Wednesday 31 July 2019

Medieval Days 2: Celje Castle

I tagged along (in a semi-official capacity) to the annual maths workshop in Rogla again this July. Here's last year's post. I didn't write an update because, with no elder children to serve as babysitters, my experience was not as hedonistic or adventurous as last time. (Basically I took the four year-old swimming every morning and read chick lit while he was passed out in the afternoon.)

Anyhow... on the way back we decided to stop off at Celje Grad (Celje Castle), with Ted's American PhD student in tow. The Counts of Celje rose to power during the medieval period. In an effort to free themselves from subordination to the Hapsburgs, they forged an alliance with Hungary, which propelled them onto the scene of medieval European politics and helped them rise to the rank of Princes of the Holy Roman Empire. Unfortunately, their line petered out soon after and ended with the assassination of the last heir in 1456. Their castle in Celje was abandoned in the 18th century.

Photo credit:

We visited a castle they owned in Croatia, Veliki Tabor, at the end of our Krapina holiday, but I never got around to writing about that visit. It was interesting to note that both castles claimed to be the site of the infamous, tragic legend of an heir to Celje, Frederick, and his low-born love, Veronika. I think that's worth a blog post in itself, but in summary, Frederick's father, Herman II, not too much of a nice guy by all accounts, forced his son to marry dynastically. Frederick fell in love with a non-noble woman,Veronika, and abandoned his wife. Herman demanded a reconciliation, but mysteriously (or not, ahem), Frederick's wife was found assassinated the morning after, and the two lovers went on the run. The irate father eventually captured them, had Veronika drowned, and threw Frederick into a tower for several years of solitary confinement.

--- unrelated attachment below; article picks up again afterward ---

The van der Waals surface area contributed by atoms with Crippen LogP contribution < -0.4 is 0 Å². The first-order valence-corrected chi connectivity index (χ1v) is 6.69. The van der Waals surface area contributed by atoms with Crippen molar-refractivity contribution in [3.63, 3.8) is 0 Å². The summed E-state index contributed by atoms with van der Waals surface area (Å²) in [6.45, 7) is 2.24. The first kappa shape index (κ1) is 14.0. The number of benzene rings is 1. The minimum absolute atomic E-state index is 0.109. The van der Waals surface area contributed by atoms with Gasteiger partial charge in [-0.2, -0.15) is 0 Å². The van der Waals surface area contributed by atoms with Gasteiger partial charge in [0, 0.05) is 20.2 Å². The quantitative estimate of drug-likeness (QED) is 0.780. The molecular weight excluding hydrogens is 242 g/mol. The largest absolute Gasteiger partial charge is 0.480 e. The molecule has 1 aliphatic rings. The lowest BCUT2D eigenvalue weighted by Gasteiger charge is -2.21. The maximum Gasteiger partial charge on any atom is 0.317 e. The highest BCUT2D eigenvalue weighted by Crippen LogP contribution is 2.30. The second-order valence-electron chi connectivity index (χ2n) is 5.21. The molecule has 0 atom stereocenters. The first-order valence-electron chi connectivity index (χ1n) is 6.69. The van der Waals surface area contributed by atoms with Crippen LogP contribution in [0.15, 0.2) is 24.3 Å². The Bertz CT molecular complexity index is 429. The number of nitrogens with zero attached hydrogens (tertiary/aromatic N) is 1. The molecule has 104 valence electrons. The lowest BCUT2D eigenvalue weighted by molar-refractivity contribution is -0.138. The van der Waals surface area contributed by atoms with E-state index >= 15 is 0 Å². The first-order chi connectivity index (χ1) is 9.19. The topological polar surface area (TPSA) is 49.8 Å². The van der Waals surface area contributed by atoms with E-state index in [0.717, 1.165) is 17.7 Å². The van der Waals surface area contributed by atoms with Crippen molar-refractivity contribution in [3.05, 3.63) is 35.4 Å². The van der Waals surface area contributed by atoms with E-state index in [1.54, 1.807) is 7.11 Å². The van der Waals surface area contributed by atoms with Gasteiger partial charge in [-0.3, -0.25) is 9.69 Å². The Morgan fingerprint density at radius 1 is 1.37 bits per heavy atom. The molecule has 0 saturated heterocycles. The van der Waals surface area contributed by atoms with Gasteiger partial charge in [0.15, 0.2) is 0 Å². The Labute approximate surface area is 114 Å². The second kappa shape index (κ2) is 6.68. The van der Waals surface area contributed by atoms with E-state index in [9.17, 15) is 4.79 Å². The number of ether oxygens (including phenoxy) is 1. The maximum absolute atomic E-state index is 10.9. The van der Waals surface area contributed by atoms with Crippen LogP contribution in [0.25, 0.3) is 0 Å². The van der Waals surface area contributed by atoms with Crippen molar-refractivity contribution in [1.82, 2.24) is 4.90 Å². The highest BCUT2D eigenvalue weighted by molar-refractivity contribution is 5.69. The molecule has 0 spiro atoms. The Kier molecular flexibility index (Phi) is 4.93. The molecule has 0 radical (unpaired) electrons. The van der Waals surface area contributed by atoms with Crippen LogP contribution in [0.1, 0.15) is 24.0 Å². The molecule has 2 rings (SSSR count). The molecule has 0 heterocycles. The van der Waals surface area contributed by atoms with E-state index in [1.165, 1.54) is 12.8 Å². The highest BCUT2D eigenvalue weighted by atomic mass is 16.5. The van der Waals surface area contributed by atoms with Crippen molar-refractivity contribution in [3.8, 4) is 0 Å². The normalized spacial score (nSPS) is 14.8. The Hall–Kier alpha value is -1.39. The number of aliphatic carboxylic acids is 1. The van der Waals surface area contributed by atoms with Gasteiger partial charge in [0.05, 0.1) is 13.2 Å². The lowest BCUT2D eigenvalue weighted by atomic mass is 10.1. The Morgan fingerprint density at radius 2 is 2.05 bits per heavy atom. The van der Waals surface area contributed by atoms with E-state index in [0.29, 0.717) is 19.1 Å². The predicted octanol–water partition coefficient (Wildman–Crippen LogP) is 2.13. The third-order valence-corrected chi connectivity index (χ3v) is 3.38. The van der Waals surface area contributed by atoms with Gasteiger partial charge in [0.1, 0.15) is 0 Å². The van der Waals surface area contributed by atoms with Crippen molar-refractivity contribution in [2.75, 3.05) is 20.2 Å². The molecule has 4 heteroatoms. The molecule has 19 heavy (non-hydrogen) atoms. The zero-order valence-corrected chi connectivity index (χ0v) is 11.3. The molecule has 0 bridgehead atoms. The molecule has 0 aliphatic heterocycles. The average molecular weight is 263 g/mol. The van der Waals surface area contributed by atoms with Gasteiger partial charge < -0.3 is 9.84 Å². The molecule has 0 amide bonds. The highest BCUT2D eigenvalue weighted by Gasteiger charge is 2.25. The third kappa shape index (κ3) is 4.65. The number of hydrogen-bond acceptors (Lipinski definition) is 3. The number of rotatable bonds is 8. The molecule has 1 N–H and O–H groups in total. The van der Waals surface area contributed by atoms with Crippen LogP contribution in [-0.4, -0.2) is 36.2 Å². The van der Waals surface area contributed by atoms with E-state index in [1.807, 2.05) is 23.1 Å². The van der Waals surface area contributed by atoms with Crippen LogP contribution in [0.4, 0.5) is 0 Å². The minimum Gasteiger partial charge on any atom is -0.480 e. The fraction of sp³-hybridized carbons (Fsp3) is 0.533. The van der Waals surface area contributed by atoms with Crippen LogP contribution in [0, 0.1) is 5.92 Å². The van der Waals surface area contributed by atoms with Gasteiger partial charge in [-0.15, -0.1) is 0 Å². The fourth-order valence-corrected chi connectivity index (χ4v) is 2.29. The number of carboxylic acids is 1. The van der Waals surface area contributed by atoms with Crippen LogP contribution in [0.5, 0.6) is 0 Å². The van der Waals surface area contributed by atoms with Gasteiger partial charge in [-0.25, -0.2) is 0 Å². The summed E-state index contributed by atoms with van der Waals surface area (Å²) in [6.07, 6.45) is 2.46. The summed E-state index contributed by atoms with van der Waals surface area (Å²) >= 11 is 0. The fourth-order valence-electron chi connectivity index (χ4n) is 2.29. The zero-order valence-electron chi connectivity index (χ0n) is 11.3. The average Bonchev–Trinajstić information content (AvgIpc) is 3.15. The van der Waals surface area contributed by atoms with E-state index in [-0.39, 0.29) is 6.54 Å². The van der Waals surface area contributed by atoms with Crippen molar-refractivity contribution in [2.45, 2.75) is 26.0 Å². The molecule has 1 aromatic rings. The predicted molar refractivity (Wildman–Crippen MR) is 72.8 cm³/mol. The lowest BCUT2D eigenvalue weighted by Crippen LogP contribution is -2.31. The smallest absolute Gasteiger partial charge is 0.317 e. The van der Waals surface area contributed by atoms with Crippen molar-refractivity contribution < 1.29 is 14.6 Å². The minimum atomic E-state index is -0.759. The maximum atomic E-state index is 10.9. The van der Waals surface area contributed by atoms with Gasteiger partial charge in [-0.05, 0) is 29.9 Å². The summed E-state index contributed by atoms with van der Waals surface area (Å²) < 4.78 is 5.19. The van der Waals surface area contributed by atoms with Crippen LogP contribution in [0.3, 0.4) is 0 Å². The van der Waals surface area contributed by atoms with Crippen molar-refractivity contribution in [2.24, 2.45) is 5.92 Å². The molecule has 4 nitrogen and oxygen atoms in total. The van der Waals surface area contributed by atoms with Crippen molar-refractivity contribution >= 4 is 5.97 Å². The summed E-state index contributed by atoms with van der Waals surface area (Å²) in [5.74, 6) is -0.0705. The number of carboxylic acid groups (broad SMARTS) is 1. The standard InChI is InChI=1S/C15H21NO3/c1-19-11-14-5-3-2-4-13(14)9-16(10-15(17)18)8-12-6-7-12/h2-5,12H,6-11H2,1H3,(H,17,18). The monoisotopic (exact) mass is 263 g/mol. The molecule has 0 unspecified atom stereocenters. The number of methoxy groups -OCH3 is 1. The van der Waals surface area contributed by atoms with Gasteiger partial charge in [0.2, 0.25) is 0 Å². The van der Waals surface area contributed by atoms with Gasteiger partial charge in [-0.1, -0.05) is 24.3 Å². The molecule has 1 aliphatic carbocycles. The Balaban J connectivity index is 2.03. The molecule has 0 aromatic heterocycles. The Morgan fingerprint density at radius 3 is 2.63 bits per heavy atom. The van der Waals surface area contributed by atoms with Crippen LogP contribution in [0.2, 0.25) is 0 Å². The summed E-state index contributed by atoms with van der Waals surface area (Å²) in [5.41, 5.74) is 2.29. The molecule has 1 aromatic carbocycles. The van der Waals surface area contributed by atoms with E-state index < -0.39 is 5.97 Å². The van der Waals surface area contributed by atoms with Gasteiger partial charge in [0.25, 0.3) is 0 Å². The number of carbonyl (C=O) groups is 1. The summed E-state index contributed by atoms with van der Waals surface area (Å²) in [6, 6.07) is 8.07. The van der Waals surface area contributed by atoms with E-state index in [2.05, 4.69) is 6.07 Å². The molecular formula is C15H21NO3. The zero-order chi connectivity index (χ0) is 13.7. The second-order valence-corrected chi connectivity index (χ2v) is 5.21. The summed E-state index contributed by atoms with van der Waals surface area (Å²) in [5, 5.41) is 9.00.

Barbara became Queen of Hungary, Bohemia and the Holy Roman Empire

The infamous Herman

The castle claims to be the largest (by area) in Slovenia. I don't know if that is true, but the visit was pretty much castle tour plus bonus thigh workout, climbing hills, ramparts and towers, surrounded by wonderful views. They seem to have rotating, often interactive, exhibits, so not everything was open (including, sadly, the virtual reality combat zone).

Yes, I am looking red, a result of my "forest bathing" experience in Rogla

A tour of our tour: The museum tower recreated castle rooms, complete with costumed mannequins: the armoury, a scribe's room, and a solar (lord and lady's living room). "Look," said our son, "there's a dead monk... and there's a dead princess."

Dead monk hard at work

"Frederick's Tower" was the supposed place of imprisonment for the disobedient son - where, according to accounts he almost starved to death and/or went insane. It posed a less serious dilemma for us: climb to the top first for the panoramic view, or down to the dungeon for the exhibition of torture instruments? We decided the tougher part was the climb, so that first, egged on our way by curiously computer-generated images of Veronika and Frederick. And then down to the torture chamber, which I went round swiftly, with the lightest of explanations to Alcuin. "Look at those funny hats people had to wear if they were bad!" Apparently this sort of torture was going on into the 18th century, which shocked me. I only took one photo, for the blog, because it turns my stomach if I think too much about what those devices actually inflicted on people (the wheel, the rack, the iron maiden... you get it).


In a grassy, thankfully shady, inner ward to the side of the castle gate, there was a small medieval encampment, part of their living history programme, where we enjoyed our picnic. Whereas the players at Kubed waited for us to step into their world, the people here were aggressively interactive, almost leaping on us to drag us into the medieval spirit. There was a chance to dress up, handle weapons and armour, practise archery, check out cooking and camping, play an outsize game of skittles, or experience the tamer punishments of the stocks.

That's an unfortunate shaft of sunlight falling on Ted's head - not a bald spot